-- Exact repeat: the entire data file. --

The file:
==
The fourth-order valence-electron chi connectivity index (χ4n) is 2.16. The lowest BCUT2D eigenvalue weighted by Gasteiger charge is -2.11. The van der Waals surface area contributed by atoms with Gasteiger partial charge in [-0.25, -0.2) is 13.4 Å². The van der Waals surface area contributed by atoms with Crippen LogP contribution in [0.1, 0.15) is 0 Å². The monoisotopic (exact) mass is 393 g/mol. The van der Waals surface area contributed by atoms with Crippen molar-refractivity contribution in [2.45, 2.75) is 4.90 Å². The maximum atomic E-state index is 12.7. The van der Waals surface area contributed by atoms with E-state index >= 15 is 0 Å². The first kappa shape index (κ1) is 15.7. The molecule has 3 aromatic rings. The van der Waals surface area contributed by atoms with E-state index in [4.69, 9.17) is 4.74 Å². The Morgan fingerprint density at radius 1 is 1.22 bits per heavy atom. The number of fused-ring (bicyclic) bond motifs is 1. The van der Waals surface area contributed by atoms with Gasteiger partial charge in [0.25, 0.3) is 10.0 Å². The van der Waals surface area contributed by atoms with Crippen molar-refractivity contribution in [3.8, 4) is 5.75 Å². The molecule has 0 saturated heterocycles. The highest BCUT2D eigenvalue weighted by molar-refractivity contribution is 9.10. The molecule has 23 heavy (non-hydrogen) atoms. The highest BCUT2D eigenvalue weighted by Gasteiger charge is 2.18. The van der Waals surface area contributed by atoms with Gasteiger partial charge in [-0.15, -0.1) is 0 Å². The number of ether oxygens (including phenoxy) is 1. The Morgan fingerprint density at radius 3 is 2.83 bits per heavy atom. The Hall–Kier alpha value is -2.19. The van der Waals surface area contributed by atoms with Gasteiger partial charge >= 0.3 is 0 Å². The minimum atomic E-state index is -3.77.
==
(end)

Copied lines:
The fourth-order valence-electron chi connectivity index (χ4n) is 2.16. The lowest BCUT2D eigenvalue weighted by Gasteiger charge is -2.11. The van der Waals surface area contributed by atoms with Gasteiger partial charge in [-0.25, -0.2) is 13.4 Å². The van der Waals surface area contributed by atoms with Crippen LogP contribution in [0.1, 0.15) is 0 Å². The monoisotopic (exact) mass is 393 g/mol. The van der Waals surface area contributed by atoms with Crippen molar-refractivity contribution in [2.45, 2.75) is 4.90 Å². The maximum atomic E-state index is 12.7. The van der Waals surface area contributed by atoms with E-state index >= 15 is 0 Å². The first kappa shape index (κ1) is 15.7. The molecule has 3 aromatic rings. The van der Waals surface area contributed by atoms with E-state index in [4.69, 9.17) is 4.74 Å². The Morgan fingerprint density at radius 1 is 1.22 bits per heavy atom. The number of fused-ring (bicyclic) bond motifs is 1. The van der Waals surface area contributed by atoms with Gasteiger partial charge in [0.25, 0.3) is 10.0 Å². The van der Waals surface area contributed by atoms with Crippen molar-refractivity contribution in [3.8, 4) is 5.75 Å². The molecule has 0 saturated heterocycles. The highest BCUT2D eigenvalue weighted by molar-refractivity contribution is 9.10. The molecule has 23 heavy (non-hydrogen) atoms. The highest BCUT2D eigenvalue weighted by Gasteiger charge is 2.18. The van der Waals surface area contributed by atoms with Gasteiger partial charge in [-0.15, -0.1) is 0 Å². The number of ether oxygens (including phenoxy) is 1. The Morgan fingerprint density at radius 3 is 2.83 bits per heavy atom. The Hall–Kier alpha value is -2.19. The van der Waals surface area contributed by atoms with Gasteiger partial charge >= 0.3 is 0 Å². The minimum atomic E-state index is -3.77.